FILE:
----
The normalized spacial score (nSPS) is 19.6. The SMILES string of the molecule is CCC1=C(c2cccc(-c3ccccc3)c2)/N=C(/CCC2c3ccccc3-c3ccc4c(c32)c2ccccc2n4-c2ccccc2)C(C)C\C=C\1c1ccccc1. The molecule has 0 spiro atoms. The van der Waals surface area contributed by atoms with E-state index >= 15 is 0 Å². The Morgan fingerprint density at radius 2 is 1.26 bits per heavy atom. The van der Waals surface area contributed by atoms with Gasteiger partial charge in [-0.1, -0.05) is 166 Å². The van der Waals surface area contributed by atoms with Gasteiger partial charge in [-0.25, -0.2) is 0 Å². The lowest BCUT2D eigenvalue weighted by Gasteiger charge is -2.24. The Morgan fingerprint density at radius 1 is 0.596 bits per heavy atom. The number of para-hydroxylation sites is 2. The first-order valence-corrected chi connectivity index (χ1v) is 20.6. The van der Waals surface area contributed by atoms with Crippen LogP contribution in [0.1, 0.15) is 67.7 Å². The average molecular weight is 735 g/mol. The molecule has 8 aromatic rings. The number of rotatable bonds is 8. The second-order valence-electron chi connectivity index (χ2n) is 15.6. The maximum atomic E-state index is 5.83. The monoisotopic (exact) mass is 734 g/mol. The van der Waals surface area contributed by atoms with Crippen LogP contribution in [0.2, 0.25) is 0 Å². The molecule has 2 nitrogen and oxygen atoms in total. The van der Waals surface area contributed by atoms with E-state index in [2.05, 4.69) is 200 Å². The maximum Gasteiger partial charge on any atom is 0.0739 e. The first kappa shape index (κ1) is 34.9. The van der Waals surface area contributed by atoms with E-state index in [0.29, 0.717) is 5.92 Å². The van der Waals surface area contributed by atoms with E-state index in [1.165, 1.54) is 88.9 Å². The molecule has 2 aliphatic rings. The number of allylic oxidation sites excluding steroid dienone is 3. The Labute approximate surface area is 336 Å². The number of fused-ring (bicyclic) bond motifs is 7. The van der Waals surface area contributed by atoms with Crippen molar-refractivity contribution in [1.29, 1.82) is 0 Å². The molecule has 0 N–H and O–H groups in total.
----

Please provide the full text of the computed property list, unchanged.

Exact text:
The normalized spacial score (nSPS) is 19.6. The SMILES string of the molecule is CCC1=C(c2cccc(-c3ccccc3)c2)/N=C(/CCC2c3ccccc3-c3ccc4c(c32)c2ccccc2n4-c2ccccc2)C(C)C\C=C\1c1ccccc1. The molecule has 0 spiro atoms. The van der Waals surface area contributed by atoms with E-state index >= 15 is 0 Å². The Morgan fingerprint density at radius 2 is 1.26 bits per heavy atom. The van der Waals surface area contributed by atoms with Gasteiger partial charge in [-0.1, -0.05) is 166 Å². The van der Waals surface area contributed by atoms with Gasteiger partial charge in [-0.25, -0.2) is 0 Å². The lowest BCUT2D eigenvalue weighted by Gasteiger charge is -2.24. The Morgan fingerprint density at radius 1 is 0.596 bits per heavy atom. The number of para-hydroxylation sites is 2. The first-order valence-corrected chi connectivity index (χ1v) is 20.6. The van der Waals surface area contributed by atoms with Crippen LogP contribution in [0.1, 0.15) is 67.7 Å². The average molecular weight is 735 g/mol. The molecule has 8 aromatic rings. The number of rotatable bonds is 8. The second-order valence-electron chi connectivity index (χ2n) is 15.6. The maximum atomic E-state index is 5.83. The monoisotopic (exact) mass is 734 g/mol. The van der Waals surface area contributed by atoms with Crippen LogP contribution in [0.2, 0.25) is 0 Å². The molecule has 2 nitrogen and oxygen atoms in total. The van der Waals surface area contributed by atoms with E-state index in [2.05, 4.69) is 200 Å². The maximum Gasteiger partial charge on any atom is 0.0739 e. The first kappa shape index (κ1) is 34.9. The van der Waals surface area contributed by atoms with E-state index in [0.29, 0.717) is 5.92 Å². The van der Waals surface area contributed by atoms with E-state index in [1.165, 1.54) is 88.9 Å². The molecule has 2 aliphatic rings. The number of allylic oxidation sites excluding steroid dienone is 3. The Labute approximate surface area is 336 Å². The number of fused-ring (bicyclic) bond motifs is 7. The van der Waals surface area contributed by atoms with Crippen molar-refractivity contribution in [1.29, 1.82) is 0 Å². The molecule has 0 N–H and O–H groups in total.